Yeah. Well see, the traditional sweatshops had not been invented yet.

Stephen Semple:

So they went this way instead.

Dave Young:

So go with the college students.

Stephen Semple:

Yeah, there you go. Now they’re still doing private label at this point, and they decide that they want to build their own brand. They want to own and control their future. Doing this private label, even creating this new product idea and private labeling it, they just weren’t in control, margins are thin, all of that sort of stuff. So they decide, you know what? We want to go down this building a brand. So in 1960, they decide the change of their business model, build their brand, and they hire an expert to help them package. They hire a guy by the name of Bob Moser. And the first thing the Bob says, “You should come up with a name.” And he suggested a kid’s name. Why don’t we do a kid’s name for this? And so they pick their four year old granddaughter, Debbie. So it becomes Little Debbie. And they even add a picture to the box, which is actually based upon a photo of Debbie. The illustration we see is based upon a real photograph of Little Debbie.

Dave Young:

Nice.

Stephen Semple:

So in 1960, they launched Little Debbie’s and it’s boxed in a box of a dozen with each individually wrapped. And this becomes like a lunchbox item. And they really-

Dave Young:

Oh, yeah, yeah.

Stephen Semple:

Yeah. And it was the first sort of lunchbox item that come along and they corner the market on this whole idea of individually wrapped snack cakes. Now around this time, a lot of other entrants start coming into the market and the shelves start getting crowded. And so they realize again, they need to stand out and what’s new at this point is tv.

Dave Young:

Stay tuned. We’re going to wrap up this story and tell you how to apply this lesson to your business right after this.

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Dave Young:

Let’s pick up our story where we left off. And trust me, you haven’t missed a thing.

Stephen Semple:

So they decide to pour money into a marketing blitz and really lean into television. They’re, again, one of the first to do this whole idea of this large media buy on television to sell this small priced item. And if anybody’s interested, we have a podcast we did in the past around this whole idea of why does a chocolate company do national campaigns for these small priced goods? And we walk through the math on that. So a person can certainly go back and revisit that episode. So they lean in the television, it works amazing. During this time from basically 1960 to 1970, they expand manufacturing 13 times. They’re just killing it. Then in 1973, they create another new idea. O.D. looks at it and says, “What if we created four new snack cakes and put them all in one box and created this variety pack?” Because he looked at how this was a lunchbox item. It was a lunchbox item, but it’s kind of boring having the same thing in the lunchbox.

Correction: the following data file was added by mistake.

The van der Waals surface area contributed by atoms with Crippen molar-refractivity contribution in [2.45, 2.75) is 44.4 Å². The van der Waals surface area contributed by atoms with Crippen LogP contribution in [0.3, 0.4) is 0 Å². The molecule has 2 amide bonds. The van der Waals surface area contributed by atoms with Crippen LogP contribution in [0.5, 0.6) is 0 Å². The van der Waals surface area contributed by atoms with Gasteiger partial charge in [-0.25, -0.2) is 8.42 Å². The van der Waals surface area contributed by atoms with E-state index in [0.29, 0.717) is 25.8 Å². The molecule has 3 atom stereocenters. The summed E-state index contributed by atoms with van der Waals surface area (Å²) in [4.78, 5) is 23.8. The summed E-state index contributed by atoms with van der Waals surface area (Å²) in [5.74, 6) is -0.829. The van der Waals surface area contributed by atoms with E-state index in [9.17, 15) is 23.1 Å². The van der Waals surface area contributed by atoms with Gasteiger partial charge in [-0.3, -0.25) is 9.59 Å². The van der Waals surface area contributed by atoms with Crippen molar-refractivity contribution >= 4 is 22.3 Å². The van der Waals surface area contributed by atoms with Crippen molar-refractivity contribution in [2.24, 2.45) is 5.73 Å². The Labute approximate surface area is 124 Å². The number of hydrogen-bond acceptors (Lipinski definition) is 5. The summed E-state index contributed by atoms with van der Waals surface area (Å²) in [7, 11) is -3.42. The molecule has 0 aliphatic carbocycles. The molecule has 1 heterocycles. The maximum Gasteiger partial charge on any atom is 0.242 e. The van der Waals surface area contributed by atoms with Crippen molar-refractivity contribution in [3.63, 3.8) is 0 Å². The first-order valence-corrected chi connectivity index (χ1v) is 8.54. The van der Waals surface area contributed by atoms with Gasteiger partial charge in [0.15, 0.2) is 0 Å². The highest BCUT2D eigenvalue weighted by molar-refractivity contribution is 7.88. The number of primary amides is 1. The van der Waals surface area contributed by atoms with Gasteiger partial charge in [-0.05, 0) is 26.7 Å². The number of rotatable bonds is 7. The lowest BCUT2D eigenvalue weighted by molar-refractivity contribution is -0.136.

Dave Young:

12 different days. That’s two and a half weeks of lunch.

Stephen Semple:

Right. So why don’t we create these four cakes, create this variety pack. And that’s what they did. And today they’ve grown huge, they’ve got a whole bunch of products, but their main one is still the Little Debbie’s. And they do, it’s estimated 900 million cartons a year of Little Debbies and four of the founders grandchildren representing the third generation of the family are managing the business, including Little Debbie herself, which is very cool.

Dave Young:

That’s pretty amazing. Do you know anything about their business model itself? These guys that were renting these storage units, is it a franchise? Is it like the Frito-Lay drivers? You buy a route from them and now you’re the guy. It feels like that’s the same thing.

Stephen Semple: